UN scientists recently released a landmark study detailing humanity’s damaging impact on the climate as a ‘statement of fact’, and revealing that ongoing emissions of warming gases could see a key temperature limit broken in just over a decade.
The 42-page document from the Intergovernmental Panel on Climate Change (IPCC) also states that a rise in sea levels approaching 2m by the end of this century ‘cannot be ruled out’.
The assessment report is the first in a series, which will be released in four stages over the next year. It’s publication comes less than three months before the UN Climate Change Conference, COP26, hosted by the UK and due to take place in Glasgow in November.
Experts from the University of Sussex have been responding to the report, which is the first major review of climate change science since 2013.
Benjamin Sovacool Professor of Energy Policy in the Science Policy Research Unit (SPRU) and Director of the Sussex Energy Group, was involved in the IPCC report as lead author for chapters on Mitigation, and contributing author for chapters on Energy Systems and Transport. He said:
“The report, while complex, carries a sobering and simple message: we are on a track to true climate catastrophe. And while the science is sound, research is needed to examine why and under which conditions initiatives can be a successful driver of change, and which policies, institutional changes, governance structures, and legal regimes would support changes.”
“In order to ensure that global warming does not exceed 2°C temperature levels, rapid, transformative, and sustained action is needed. The world is set to use up its carbon budget in a matter of years, not decades. We must act with an urgency unlike any other challenge facing human history.”
Professor Joseph Alcamo is the former Chief Scientist of the United Nations Environment Programme and has co-authored IPCC reports since 1995. Now, as Professor of Environmental Systems Science and Director of the Sussex Sustainability Research Programme (SSRP), he said:
“The predictions of the IPCC report, as well as the heat waves, floods and wildfires we’re experiencing day to day, are deplorable but not surprising. For at least three decades the main science has been clear on climate change, but for three decades our response has been too weak.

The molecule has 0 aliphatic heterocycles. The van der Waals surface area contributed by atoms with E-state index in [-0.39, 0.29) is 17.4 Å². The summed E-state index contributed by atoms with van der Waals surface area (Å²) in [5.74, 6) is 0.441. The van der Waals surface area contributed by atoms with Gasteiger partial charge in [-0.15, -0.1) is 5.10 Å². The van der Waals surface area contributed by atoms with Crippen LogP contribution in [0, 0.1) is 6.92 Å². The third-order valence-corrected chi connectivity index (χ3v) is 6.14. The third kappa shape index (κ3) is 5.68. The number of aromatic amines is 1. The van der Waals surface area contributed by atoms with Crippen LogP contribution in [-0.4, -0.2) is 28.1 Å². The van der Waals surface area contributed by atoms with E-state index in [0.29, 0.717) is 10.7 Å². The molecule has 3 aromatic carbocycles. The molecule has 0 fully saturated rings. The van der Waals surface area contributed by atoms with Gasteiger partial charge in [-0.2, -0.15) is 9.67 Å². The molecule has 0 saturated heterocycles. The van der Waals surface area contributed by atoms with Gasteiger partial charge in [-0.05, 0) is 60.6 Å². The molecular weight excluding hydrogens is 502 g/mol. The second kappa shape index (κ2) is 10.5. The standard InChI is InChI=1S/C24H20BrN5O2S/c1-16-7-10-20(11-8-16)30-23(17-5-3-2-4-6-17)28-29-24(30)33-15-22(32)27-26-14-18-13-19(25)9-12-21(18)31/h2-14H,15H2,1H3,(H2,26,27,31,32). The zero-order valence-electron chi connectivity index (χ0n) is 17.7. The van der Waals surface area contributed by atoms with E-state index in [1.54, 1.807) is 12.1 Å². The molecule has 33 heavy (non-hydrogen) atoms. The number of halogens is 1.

“A stronger response will have to come from all parts of society, and sooner or later the fight against climate change will have to be linked up with our other big fights … against poverty, hunger and inequality.”
Dr. Sonja Ayeb-Karlsson, Senior Researcher in Climate Change, Health and Migration, and an IPCC expert reviewer, said:
“This is an incredibly important report which clearly states the looming, and very real, dangers and risks posed by climate change. From the impacts of extreme heat events upon outdoor labour’s safety and productivity, to the links between air pollution and declining health, and increasing sea level rise that could lead to forced movements and displacement.
“The assessment highlights important findings from a vast body of scientific research, such as the Lancet Countdown reports of which I am a co-author. We need substantive changes to help protect our planet and humanity.”
Dr. Melissa Lazenby, Lecturer in Climate Change, said:
“It could not be more timely for the 6th IPCC assessment report to come out today. Experiencing and living through a pandemic and having to quickly create policies based on the science should be a lesson learned and one taken forward with the latest climate science that the AR6 has now provided in their latest report.
“Most of the globe now experiences some form of climate impacts due to human activity that has caused the rapid warming trends we have been experiencing. This will only worsen, and we have clear scientific evidence of the cause of this warming. It is time to act globally on this very pressing issue and reduce our emissions with the guidance and leadership of all countries.
“The AR6 report could not be clearer, the scientific evidence could not be clearer – action is required now.”